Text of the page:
Twitter Demographics

The data shown below were collected from the profiles of 19 tweeters who shared this research output. Click here to find out more about how the information was compiled.

Mendeley readers

The data shown below were compiled from readership statistics for 196 Mendeley readers of this research output. Click here to see the associated Mendeley record.

Geographical breakdown

Country Count As %
Netherlands 1 <1%
Brazil 1 <1%
Unknown 194 99%

Demographic breakdown

Readers by professional status Count As %
Student > Ph. D. Student 34 17%
Student > Master 27 14%
Student > Bachelor 23 12%
Student > Doctoral Student 16 8%
Researcher 16 8%
Other 39 20%
Unknown 41 21%
Readers by discipline Count As %
Medicine and Dentistry 58 30%
Psychology 28 14%
Nursing and Health Professions 16 8%
Pharmacology, Toxicology and Pharmaceutical Science 12 6%
Neuroscience 11 6%
Other 22 11%
Unknown 49 25%

Attention Score in Context

This research output has an Altmetric Attention Score of 21. This is our high-level measure of the quality and quantity of online attention that it has received. This Attention Score, as well as the ranking and number of research outputs shown below, was calculated when the research output was last mentioned on 29 November 2018.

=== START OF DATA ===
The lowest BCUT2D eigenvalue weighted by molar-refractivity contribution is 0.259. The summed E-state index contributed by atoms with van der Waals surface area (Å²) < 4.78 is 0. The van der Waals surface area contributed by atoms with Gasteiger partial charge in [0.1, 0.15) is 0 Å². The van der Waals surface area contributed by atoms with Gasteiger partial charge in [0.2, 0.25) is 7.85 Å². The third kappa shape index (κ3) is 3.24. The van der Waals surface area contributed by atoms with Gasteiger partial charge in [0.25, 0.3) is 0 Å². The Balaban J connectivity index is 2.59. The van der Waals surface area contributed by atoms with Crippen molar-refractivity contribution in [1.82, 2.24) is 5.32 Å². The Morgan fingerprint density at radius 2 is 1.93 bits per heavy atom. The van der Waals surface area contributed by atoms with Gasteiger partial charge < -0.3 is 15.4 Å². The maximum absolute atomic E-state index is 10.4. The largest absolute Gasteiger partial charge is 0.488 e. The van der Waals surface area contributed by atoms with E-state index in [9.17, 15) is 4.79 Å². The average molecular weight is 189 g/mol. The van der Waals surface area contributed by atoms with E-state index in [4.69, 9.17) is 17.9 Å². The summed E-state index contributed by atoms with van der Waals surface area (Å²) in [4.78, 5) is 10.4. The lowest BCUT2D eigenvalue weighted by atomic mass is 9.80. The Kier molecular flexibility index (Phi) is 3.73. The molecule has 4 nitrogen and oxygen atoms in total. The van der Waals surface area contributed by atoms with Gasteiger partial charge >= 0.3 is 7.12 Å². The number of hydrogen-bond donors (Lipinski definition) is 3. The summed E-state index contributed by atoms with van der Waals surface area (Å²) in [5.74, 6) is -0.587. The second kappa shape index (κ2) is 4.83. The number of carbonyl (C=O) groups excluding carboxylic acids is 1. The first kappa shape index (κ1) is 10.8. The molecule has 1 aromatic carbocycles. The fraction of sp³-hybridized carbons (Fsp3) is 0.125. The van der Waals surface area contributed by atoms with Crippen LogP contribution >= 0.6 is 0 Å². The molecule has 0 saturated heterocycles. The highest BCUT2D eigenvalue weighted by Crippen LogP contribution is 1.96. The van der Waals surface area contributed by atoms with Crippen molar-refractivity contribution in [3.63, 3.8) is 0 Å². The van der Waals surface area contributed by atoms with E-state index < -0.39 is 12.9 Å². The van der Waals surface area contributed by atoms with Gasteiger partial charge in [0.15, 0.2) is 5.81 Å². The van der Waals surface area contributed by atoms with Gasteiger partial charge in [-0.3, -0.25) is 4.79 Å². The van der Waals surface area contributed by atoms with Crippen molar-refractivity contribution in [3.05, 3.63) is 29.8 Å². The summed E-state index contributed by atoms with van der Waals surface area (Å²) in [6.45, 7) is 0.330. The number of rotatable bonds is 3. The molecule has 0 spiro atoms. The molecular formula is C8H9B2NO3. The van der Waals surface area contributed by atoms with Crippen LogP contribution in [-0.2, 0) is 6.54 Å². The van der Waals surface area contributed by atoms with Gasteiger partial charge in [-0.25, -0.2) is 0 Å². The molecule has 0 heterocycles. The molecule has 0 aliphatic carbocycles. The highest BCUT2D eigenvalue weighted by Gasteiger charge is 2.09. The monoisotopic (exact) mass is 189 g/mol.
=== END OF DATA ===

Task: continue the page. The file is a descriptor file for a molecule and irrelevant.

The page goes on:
All research outputs
#821,183
of 13,945,384 outputs
Outputs from Cochrane database of systematic reviews
#2,555
of 10,769 outputs
Outputs of similar age
#24,829
of 266,373 outputs
Outputs of similar age from Cochrane database of systematic reviews
#60
of 189 outputs
Altmetric has tracked 13,945,384 research outputs across all sources so far. Compared to these this one has done particularly well and is in the 94th percentile: it's in the top 10% of all research outputs ever tracked by Altmetric.
So far Altmetric has tracked 10,769 research outputs from this source. They typically receive a lot more attention than average, with a mean Attention Score of 21.4. This one has done well, scoring higher than 76% of its peers.
Older research outputs will score higher simply because they've had more time to accumulate mentions. To account for age we can compare this Altmetric Attention Score to the 266,373 tracked outputs that were published within six weeks on either side of this one in any source. This one has done particularly well, scoring higher than 90% of its contemporaries.
We're also able to compare this research output to 189 others from the same source and published within six weeks on either side of this one. This one has gotten more attention than average, scoring higher than 68% of its contemporaries.